Spring 2020

A Way Forward

Author
James Timbie
Abstract

This essay develops elements of an agreement to limit and reduce nuclear forces that would succeed the New START Treaty. The successor arrangements would be more complicated than the bilateral INF, START, and New START treaties, involving more subjects and more countries, as the negotiations consider each of the issues the United States and Russia have said should be addressed in a new agreement. The result is a comprehensive program of practical steps to enhance predictability, resume the reduction of nuclear forces, and reduce the risk of conflict in an increasingly complex world.

James Timbie is an Annenberg Distinguished Visiting Fellow at the Hoover Institution at Stanford University. He is retired from the U.S. State Department, where he worked for many years on nuclear negotiations with the Soviet Union, Russia, and Iran, including SALT, the INF Treaty, START, New START, and the JCPOA. He is an editor, with George P. Shultz and Jim Hoagland, of Beyond Disruption: Technology’s Challenge to Governance (2018).

As New START (New Strategic Arms Reduction Treaty), the last of the bilateral strategic nuclear arms treaties, approaches its expiration–which seems likely by 2026 and perhaps much sooner–the international security situation grows steadily more complex. The strategic forces of the United States and Russia no longer dominate the nuclear landscape as they did when the bilateral treaties were negotiated. Past success in reducing U.S. and Russian strategic nuclear warheads has increased the salience of other nuclear weapons, nuclear weapons of other countries, missile defenses, and advanced conventional and space systems, all of which need to be considered in future negotiations. Looking ahead to a transition from bilateral treaties to more complicated arrangements involving more subjects and more countries, this essay outlines a program of practical steps to enhance predictability and transparency, resume the process of reductions in nuclear forces, and reduce the risk of unintended conflict in an increasingly complex world.

While strategic competition between the United States and Russia and China greatly complicates consideration of the diplomatic engagement with Russia and China necessary to negotiate and implement the cooperative measures suggested here, placing bounds on otherwise unregulated competition could enhance the security of all involved. At this difficult moment, international cooperation can help to reduce the risk of conflict and need not be deferred to a perhaps distant future with a more favorable political climate.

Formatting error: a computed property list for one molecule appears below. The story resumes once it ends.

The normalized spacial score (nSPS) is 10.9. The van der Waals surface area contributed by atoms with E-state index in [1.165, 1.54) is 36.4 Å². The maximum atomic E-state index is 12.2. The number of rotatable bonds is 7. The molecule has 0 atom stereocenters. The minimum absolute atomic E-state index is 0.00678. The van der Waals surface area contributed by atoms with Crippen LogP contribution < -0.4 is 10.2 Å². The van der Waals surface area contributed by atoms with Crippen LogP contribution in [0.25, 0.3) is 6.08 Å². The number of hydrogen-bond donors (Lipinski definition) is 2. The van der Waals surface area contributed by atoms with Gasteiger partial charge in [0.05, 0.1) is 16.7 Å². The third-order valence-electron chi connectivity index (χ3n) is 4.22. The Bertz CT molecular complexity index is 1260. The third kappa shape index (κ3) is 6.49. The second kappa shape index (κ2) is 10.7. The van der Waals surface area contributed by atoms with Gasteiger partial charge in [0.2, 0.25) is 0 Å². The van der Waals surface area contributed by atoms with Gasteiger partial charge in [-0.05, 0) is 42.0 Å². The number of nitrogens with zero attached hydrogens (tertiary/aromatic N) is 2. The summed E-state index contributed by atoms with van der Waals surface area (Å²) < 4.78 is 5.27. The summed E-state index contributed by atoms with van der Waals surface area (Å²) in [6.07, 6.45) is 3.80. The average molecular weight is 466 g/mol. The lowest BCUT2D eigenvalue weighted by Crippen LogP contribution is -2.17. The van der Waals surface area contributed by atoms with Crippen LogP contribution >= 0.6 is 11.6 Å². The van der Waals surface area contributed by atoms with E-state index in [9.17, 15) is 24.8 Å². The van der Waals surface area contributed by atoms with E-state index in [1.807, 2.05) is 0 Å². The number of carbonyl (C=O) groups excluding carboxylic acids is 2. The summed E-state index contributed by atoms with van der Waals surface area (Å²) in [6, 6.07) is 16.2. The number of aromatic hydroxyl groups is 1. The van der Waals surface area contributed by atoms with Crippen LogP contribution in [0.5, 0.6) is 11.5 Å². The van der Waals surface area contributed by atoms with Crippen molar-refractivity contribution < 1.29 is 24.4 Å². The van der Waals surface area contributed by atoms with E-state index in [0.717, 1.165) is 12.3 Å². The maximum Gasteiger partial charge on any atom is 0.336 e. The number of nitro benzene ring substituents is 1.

The objectives of the steps outlined here are to:

  • Reduce the risk of unintended nuclear conflict, as a result of misinterpretation of rapidly unfolding events in multiple domains with little historical precedent.
  • Promote equality and predictability, and thereby reduce incentives to expand nuclear forces in order to match the other side.
  • Provide transparency into the nuclear forces of other states.
  • Support nonproliferation of nuclear weapons.
  • Support the security of allies, partners, and friends.
  • Encourage further reductions in nuclear warheads, in support of a long-term enterprise to manage and reduce the existential threat posed by nuclear weapons.

While these objectives are generally familiar, the first (reduce the risk of unintended nuclear conflict) is adapted to our current circumstances. Those who negotiated the strategic arms treaties of the 1970s, 1980s, and 1990s were concerned about the risk of deliberate large-scale nuclear attack in a crisis situation, and sought to enhance stability and provide for equality and predictability at lower levels of forces. Today, a deliberate large-scale nuclear attack seems effectively deterred by the prospect of certain retaliation in kind, and is therefore unlikely. Blundering into unintended nuclear conflict is the more likely scenario. The chances of conflict involving conventional, cyber, and space actions escalating to the nuclear level are not necessarily small and seem to be growing.

As for the second objective (promote equality and predictability), the large-scale strategic modernization programs of the United States and Russia now respect the limits of New START. In the absence of any regulation, however, each side could take steps to match the other in an upward spiral. A goal of cooperative measures would be to provide for a measure of equality at or below New START levels, avoiding incentives for expansion on one side to offset expansion on the other side.

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